Caesar Salad at Kilimanjaro – Nothing like American Caesar Salad, the Philippine version (some would say, original) is thick, creamy, garlicky, lemony, and piquant. This dressing doesn’t keep at all, and so must be prepared from scratch each time it is ordered. When our waiters are having a good day, our Caesar outshines the best from Manila; on a bad day, it’s still better than anything east of the Pacific.
Spaghetti Pepperoncino at Kilimanjaro – This classic spaghetti dish also known as ‘Spaghetti al Aglio, Olio e Pepperoncino’, is made only of simple ingredients, fresh sliced garlic sautéed in fine olive oil though not browned, chopped mild green chilis, and crushed black pepper. It is usually finished with shaved Pecorino cheese. We put more ingredients into our dish than Italians normally do, giving it a stronger, “in your face” flavor, that you absolutely won’t find a match to in Italy. So, it’s not “authentic”, but it’s better.
Chile con Carne – Our meat is diced, not ground, and we use just the right amount of chili powder and other condiments, kidney beans, and fresh bell peppers (“chile” means pepper as in bell pepper, or is a shorthand way of referring to the whole dish; “chili” is a spice). Then we mix in yesterday’s leftovers and simmer for hours. Trust us, this is the way to do it. South-of-the-border purists might not be impressed by our “moderately spicy” chile, but if your standards are based on what’s generally available in Los Angeles or in cans, this is as good as it gets.
Hot Dogs – Really! We didn’t make them, but we searched high and low for the world’s best, and came up with a tie: Hebrew National Jumbo (all-beef), and Armor Kielbasa (beef, pork, and turkey). Then we went through a heck of a lot of trouble importing them. Plantation Bay is the only place in Asia (and probably the US, too, for all we know) which serves the two best hot dogs in the world.
Char-broiled Hamburger – Our patties are made in-house with a precise blend of different cuts of beef, and go through a multi-stage grinding process to assure the right texture and cohesion. Then they’re seared over a real fire, with the flames licking all around. In all our travels in America, we haven’t found any burger, anywhere, at any price, as outright delicious as ours. And you can quote us on that.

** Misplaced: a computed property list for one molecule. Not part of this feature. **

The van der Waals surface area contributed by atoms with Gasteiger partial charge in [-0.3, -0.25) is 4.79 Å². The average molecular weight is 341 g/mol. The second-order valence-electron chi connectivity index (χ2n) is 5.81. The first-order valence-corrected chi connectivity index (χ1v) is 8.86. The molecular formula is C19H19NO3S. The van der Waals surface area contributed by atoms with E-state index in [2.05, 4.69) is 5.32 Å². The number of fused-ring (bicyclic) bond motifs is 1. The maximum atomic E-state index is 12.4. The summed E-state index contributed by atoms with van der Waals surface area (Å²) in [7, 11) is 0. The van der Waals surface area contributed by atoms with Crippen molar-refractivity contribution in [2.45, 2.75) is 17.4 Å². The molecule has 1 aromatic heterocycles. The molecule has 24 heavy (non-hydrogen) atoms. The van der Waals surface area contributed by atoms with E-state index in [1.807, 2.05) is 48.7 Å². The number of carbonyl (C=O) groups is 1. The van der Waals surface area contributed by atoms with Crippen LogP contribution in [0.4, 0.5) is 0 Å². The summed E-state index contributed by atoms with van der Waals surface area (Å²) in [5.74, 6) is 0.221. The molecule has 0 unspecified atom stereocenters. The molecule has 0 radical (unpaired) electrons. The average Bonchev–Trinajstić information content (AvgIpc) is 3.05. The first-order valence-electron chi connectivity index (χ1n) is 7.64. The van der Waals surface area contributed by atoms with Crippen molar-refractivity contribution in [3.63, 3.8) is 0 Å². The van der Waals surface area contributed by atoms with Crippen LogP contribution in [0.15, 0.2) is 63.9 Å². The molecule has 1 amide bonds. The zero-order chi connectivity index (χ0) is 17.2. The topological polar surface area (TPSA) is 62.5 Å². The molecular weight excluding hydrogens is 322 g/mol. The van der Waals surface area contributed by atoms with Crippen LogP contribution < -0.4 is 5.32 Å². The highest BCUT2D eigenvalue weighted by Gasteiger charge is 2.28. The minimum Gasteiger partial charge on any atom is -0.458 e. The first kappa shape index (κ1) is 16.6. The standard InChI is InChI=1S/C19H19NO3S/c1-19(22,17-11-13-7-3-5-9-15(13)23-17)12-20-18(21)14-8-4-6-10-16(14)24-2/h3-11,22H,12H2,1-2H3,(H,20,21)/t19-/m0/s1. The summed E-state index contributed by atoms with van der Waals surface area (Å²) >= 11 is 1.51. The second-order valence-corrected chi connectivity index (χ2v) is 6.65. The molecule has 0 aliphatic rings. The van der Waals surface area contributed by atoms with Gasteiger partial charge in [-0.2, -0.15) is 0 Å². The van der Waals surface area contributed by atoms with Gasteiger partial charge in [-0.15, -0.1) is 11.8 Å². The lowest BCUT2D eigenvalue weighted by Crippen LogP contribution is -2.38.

Available at Savannah Grill

Banana Toffee Tart at Palermo – Fresh banana, chocolate, and whipped cream. Undeniably the greatest way to end your dinner!
Homemade Ice Cream available in all restaurants – Extra rich and extra creamy Homemade Ice Cream (Peanut Butter Chocolate, Vanilla, Mango, Strawberry and Jackfruit).
Crepes Samurai at Fiji – Fresh mangoes, of course. Really thin crepes. Rum. Creamy vanilla sabayon with a flame-kissed fringe. Most plates go back to our kitchen looking like they were licked clean.
Halo-Halo at Kilimanjaro – A Filipino’s idea of a refreshing afternoon snack, a colorful mixture of candied fruits, jellies and custard, collated with shaved ice and native ube ice cream. Don’t leave the country without having sampled this.
Three Chocolate Fascination at Palermo and Fiji – Know what Guy Lian Fruits de Mer Belgian chocolates are? Our mousse cake is built on a similar concept, layering white, milk, and dark chocolate flavors in a single chocolate-lovers’ delight.
Cheesecake at Kilimanjaro and Palermo – We realize we’re treading on thin ice here, but our semi-New York-style cheesecake, modified for Asian tastes (meaning slightly heavier, slightly sweeter, and with a moist, dense, butter-packed Graham-cracker crust), has a lot of devoted followers. Including some New Yorkers.